CSC 161 Grinnell College Fall, 2011
 
Imperative Problem Solving and Data Structures
 

quarts.c: A first program in C

As a first program in C, consider the following code that converts a number of quarts to liters. Commentary after the program explains each element of this program. A subsequent section explains how this program may be run.


/* A simple program to convert a number of quarts to liters
   Version 1:  global variables only
*/

#include <stdio.h>                    /* reference to standard I/O library */

int quarts;                           /* declarations */
double liters;                        /* double means real */

int main ()                           /* beginning of main program */
  { printf ("This program converts a number of quarts to liters\n");  
                                      /* write opening statement */

    quarts = 2;                       /* specify the number of quarts as 2 */

    liters = quarts / 1.056710 ;      /* arithmetic, assignment */

    printf ("%d quarts = %lf liters\n", quarts, liters);
                                      /* write text and new line */

    return 0;                        /* the program ran without errors */
  }

Commentary on the quarts.c program

Developing and Running a C Program

To prepare a program in C, one uses a text editor, such as emacs or vi. Do not use a word processing package, such as Word, OpenOffice, or LibreOffice, because these packages insert extensive formatting and font information that will confuse the computer as it tries to follow the instructions in your program.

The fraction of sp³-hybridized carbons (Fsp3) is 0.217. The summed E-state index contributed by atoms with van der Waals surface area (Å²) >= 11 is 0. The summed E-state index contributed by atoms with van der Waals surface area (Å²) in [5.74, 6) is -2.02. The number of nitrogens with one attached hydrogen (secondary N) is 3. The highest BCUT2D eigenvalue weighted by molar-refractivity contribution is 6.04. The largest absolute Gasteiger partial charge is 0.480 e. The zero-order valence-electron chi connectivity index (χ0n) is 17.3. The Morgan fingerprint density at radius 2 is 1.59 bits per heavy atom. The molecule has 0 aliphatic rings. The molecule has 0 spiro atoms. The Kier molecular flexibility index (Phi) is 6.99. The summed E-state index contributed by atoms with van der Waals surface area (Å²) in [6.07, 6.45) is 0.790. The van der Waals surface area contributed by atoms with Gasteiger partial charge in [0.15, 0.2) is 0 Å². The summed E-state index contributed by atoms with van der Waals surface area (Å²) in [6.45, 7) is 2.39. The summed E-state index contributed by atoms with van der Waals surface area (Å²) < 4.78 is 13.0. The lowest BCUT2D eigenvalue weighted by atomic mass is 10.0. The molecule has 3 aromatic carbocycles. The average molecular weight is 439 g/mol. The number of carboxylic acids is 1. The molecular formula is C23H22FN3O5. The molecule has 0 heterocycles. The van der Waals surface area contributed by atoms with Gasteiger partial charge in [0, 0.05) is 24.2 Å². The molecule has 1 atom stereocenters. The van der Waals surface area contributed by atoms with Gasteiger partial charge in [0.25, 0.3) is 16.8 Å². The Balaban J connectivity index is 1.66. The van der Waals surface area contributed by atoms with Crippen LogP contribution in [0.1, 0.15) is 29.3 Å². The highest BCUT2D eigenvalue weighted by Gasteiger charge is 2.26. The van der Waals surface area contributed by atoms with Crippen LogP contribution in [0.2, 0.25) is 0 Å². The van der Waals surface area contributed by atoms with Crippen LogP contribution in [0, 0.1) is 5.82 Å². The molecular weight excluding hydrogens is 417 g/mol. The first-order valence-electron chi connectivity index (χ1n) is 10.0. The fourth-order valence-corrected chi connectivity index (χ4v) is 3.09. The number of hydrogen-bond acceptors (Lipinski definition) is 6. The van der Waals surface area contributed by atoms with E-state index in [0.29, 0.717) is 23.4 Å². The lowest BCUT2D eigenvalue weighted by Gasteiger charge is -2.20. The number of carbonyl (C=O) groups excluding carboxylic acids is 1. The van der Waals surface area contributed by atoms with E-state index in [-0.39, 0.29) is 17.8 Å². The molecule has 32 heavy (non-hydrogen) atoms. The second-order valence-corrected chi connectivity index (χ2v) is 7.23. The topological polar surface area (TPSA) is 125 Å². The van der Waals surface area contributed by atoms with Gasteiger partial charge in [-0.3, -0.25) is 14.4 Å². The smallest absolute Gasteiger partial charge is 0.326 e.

Once the program has been written with the editor and saved, the program must be translated from C to machine language. (In Scheme, such work is done behind the scenes, but in C the translation must be made explicit.) The translation is called compiling, and the utility used to compile a program is called a compiler. A common compiler for C is called gcc.

The following interaction in a terminal window shows a sample session, including writing, translating, and running quarts.c.

     perlis$ emacs quarts.c &
     perlis$ gcc -o quarts quarts.c
     perlis$ ./quarts
     This program converts a number of quarts to liters
     2 quarts = 1.892667 liters

In this example, emacs quarts.c & starts the emacs editor to prepare a new program called quarts.c. The ampersand (&) allows editing to take place while the terminal window can still be used for other activities.

To compile the program, the line gcc -o quarts quarts.c uses the gcc with the program we have edited (quarts.c). The directive -o quarts indicates we want the compiler to place our translated program in an output file called quarts.
Warning: Be sure the name of the output file (quarts) is different from the name of your original program (quarts.c). If you use the same name for both, your original program will be overwritten and lost!

You run the translated program by typing ./quarts . As with any command in a terminal window, the prefix ./ indicates that this program may be found in your current directory.


This document is available on the World Wide Web as

http://www.cs.grinnell.edu/~walker/courses/161.fa11/modules/module-getting-started/quarts-annotated.shtml

created created 18 July 2011
last revised 18 July 2011
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For more information, please contact Henry M. Walker at walker@cs.grinnell.edu.